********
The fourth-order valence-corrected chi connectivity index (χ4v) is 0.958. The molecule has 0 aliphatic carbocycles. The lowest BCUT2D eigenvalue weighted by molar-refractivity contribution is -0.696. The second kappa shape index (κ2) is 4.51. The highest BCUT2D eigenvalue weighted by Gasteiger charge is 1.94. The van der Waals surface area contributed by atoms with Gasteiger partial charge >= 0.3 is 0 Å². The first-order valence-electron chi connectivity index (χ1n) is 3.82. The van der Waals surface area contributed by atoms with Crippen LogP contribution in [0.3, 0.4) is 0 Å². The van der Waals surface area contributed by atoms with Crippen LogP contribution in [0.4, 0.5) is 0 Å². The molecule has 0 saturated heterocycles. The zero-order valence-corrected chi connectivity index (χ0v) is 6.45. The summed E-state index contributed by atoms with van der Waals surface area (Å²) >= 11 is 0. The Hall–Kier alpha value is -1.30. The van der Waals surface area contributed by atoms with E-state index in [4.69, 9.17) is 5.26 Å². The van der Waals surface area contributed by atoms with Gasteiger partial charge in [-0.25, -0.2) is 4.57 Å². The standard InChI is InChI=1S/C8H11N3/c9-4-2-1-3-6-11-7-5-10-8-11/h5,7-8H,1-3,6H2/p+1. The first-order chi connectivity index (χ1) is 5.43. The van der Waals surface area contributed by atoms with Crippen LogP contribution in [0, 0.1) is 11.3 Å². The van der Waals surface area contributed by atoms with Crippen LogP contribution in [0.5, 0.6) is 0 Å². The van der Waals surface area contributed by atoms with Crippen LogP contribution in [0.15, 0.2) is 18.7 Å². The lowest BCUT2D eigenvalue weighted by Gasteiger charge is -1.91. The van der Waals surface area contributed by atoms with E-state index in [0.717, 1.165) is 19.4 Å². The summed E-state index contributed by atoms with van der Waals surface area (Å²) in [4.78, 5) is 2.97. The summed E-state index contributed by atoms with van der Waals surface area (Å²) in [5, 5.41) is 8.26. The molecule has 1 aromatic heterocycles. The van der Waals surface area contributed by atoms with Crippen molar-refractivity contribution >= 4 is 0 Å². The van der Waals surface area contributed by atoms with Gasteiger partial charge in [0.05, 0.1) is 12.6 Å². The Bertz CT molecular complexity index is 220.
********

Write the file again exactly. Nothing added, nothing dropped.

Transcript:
The fourth-order valence-corrected chi connectivity index (χ4v) is 0.958. The molecule has 0 aliphatic carbocycles. The lowest BCUT2D eigenvalue weighted by molar-refractivity contribution is -0.696. The second kappa shape index (κ2) is 4.51. The highest BCUT2D eigenvalue weighted by Gasteiger charge is 1.94. The van der Waals surface area contributed by atoms with Gasteiger partial charge >= 0.3 is 0 Å². The first-order valence-electron chi connectivity index (χ1n) is 3.82. The van der Waals surface area contributed by atoms with Crippen LogP contribution in [0.3, 0.4) is 0 Å². The van der Waals surface area contributed by atoms with Crippen LogP contribution in [0.4, 0.5) is 0 Å². The molecule has 0 saturated heterocycles. The zero-order valence-corrected chi connectivity index (χ0v) is 6.45. The summed E-state index contributed by atoms with van der Waals surface area (Å²) >= 11 is 0. The Hall–Kier alpha value is -1.30. The van der Waals surface area contributed by atoms with E-state index in [4.69, 9.17) is 5.26 Å². The van der Waals surface area contributed by atoms with Gasteiger partial charge in [-0.25, -0.2) is 4.57 Å². The standard InChI is InChI=1S/C8H11N3/c9-4-2-1-3-6-11-7-5-10-8-11/h5,7-8H,1-3,6H2/p+1. The first-order chi connectivity index (χ1) is 5.43. The van der Waals surface area contributed by atoms with Crippen LogP contribution in [0, 0.1) is 11.3 Å². The van der Waals surface area contributed by atoms with Crippen LogP contribution in [0.5, 0.6) is 0 Å². The van der Waals surface area contributed by atoms with Crippen LogP contribution in [0.15, 0.2) is 18.7 Å². The lowest BCUT2D eigenvalue weighted by Gasteiger charge is -1.91. The van der Waals surface area contributed by atoms with E-state index in [0.717, 1.165) is 19.4 Å². The summed E-state index contributed by atoms with van der Waals surface area (Å²) in [4.78, 5) is 2.97. The summed E-state index contributed by atoms with van der Waals surface area (Å²) in [5, 5.41) is 8.26. The molecule has 1 aromatic heterocycles. The van der Waals surface area contributed by atoms with Crippen molar-refractivity contribution >= 4 is 0 Å². The van der Waals surface area contributed by atoms with Gasteiger partial charge in [0.05, 0.1) is 12.6 Å². The Bertz CT molecular complexity index is 220.